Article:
That just seems insane.

And yes, these comments might come out of my odd fascination with “Say Yes to the Dress.”

Anyhow, back to paper dolls… Here’s the whole of this week’s set if you missed any of the pieces.

An Edwardian Paper Doll Wardrobe For Mia

So, in this new format, we have so far had five weeks of paper dolls ranging from Monica’s Neo-Victorian week to last week’s mermaids. I’ve been wondering what people might most like to see next. I have several sets “in progress” and I’m out of backlog (eep!), so this weekend I’ll be working on one of these sets. No promises I’ll get it done in time for Monday, but I am super curious what people might like to see next. 🙂

What should Rachel Work on this Weekend?

  • Marisole Monday & Friends Fantasy Gowns (19%, 15 Votes)
  • Sprites in Wonderland (19%, 15 Votes)
  • Little Red Ridinghood inspired Mini-Maidens (19%, 15 Votes)
  • Marcus as a Wizard (17%, 13 Votes)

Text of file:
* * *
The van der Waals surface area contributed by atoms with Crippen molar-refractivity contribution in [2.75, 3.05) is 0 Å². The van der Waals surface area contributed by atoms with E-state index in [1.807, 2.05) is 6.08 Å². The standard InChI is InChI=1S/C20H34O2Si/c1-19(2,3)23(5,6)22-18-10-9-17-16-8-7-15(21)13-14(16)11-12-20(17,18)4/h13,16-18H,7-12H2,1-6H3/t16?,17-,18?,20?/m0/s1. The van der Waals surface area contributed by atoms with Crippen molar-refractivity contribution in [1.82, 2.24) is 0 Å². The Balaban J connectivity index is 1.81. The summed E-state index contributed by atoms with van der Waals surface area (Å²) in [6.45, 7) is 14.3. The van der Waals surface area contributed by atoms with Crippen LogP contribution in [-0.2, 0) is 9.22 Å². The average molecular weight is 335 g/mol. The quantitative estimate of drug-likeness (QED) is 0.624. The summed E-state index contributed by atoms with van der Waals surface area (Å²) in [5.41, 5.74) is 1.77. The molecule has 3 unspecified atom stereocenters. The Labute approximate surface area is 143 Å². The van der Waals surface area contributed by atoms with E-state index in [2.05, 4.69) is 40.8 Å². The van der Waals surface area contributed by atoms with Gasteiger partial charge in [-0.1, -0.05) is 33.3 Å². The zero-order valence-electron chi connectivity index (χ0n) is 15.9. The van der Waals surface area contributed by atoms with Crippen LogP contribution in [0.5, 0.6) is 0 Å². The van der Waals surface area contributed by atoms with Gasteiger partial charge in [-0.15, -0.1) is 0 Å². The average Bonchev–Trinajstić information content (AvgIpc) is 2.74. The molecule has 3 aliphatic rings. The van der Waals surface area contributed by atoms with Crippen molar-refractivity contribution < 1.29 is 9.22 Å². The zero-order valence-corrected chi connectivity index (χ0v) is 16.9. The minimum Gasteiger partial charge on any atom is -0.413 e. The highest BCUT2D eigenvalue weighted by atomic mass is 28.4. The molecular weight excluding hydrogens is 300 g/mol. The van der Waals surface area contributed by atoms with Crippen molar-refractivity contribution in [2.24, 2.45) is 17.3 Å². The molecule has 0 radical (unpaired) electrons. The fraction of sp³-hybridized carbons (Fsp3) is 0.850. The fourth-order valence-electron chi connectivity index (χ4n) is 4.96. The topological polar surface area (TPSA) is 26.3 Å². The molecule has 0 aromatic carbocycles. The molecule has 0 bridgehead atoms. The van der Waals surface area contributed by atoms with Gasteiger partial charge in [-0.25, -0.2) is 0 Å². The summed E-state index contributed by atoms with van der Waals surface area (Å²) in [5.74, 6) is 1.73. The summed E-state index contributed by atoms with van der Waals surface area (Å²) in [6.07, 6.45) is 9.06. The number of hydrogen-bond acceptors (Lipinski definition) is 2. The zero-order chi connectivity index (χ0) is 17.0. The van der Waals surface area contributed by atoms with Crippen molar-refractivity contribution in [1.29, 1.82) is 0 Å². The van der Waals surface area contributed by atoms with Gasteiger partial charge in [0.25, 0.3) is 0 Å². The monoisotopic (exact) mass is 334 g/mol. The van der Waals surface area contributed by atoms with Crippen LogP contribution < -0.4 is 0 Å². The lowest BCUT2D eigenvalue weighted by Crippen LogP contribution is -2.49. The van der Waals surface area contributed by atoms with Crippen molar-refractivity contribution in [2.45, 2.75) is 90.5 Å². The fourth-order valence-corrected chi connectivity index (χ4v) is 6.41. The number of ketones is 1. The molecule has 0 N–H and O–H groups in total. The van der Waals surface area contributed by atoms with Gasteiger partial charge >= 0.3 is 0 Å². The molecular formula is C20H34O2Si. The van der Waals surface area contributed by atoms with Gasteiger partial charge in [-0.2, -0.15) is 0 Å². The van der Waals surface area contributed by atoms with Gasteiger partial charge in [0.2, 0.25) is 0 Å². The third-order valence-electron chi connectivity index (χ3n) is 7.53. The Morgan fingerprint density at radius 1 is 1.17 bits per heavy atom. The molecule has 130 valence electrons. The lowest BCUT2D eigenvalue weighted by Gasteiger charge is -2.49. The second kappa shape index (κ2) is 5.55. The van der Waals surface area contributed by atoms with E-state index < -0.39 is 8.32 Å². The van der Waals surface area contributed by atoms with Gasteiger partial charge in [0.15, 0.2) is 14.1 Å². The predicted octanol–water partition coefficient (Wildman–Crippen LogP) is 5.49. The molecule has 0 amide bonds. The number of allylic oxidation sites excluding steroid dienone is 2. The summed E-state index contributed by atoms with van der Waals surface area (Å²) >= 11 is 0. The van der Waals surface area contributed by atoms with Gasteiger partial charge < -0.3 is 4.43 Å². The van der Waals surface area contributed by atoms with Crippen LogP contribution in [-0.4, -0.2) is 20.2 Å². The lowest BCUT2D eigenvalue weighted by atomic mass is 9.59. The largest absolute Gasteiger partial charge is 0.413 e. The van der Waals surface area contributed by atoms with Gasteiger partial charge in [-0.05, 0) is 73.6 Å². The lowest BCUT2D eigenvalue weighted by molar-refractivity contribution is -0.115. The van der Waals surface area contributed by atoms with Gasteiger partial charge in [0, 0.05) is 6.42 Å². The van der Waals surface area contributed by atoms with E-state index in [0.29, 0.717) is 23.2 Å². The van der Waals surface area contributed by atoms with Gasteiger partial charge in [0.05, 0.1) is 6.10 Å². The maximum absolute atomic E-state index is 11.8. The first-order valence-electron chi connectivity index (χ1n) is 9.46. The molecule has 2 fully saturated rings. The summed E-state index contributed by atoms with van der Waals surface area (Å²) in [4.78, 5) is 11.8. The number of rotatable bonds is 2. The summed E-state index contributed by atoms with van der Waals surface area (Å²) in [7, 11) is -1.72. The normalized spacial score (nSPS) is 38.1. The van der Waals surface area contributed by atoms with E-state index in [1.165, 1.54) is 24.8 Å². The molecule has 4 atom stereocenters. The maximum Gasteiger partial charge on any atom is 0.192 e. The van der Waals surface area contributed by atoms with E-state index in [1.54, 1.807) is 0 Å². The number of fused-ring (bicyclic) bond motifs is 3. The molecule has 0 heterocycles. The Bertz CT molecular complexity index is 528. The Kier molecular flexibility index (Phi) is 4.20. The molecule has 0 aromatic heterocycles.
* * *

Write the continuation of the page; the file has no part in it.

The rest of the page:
• Ms. Mannequinn Hip-Hop Fashions (9%, 7 Votes)
  • B&B Medieval Inspired Fantasy Gowns (8%, 6 Votes)
  • Post-Apocalyptic B&B (5%, 4 Votes)
  • B&B Steampunk Outfits (3%, 2 Votes)

Total Voters: 93

Loading ... Loading ...

Note: I was a little surprised that “Mini-Maiden Little Red Riding Hood option” won by such a landslide, so I checked the voting logs. Seventeen votes came from the same IP address within the same time frame for that choice. Clearly, someone too the “vote early, vote often” mandate to heart, but since I noticed it, I have removed those votes from the system.

Edwardian Mia: Accessory Thursday


{View Larger} {View the PDF} {View Black & White} {View the Black & White PDF}
{More Marisole Monday & Friends Paper Dolls}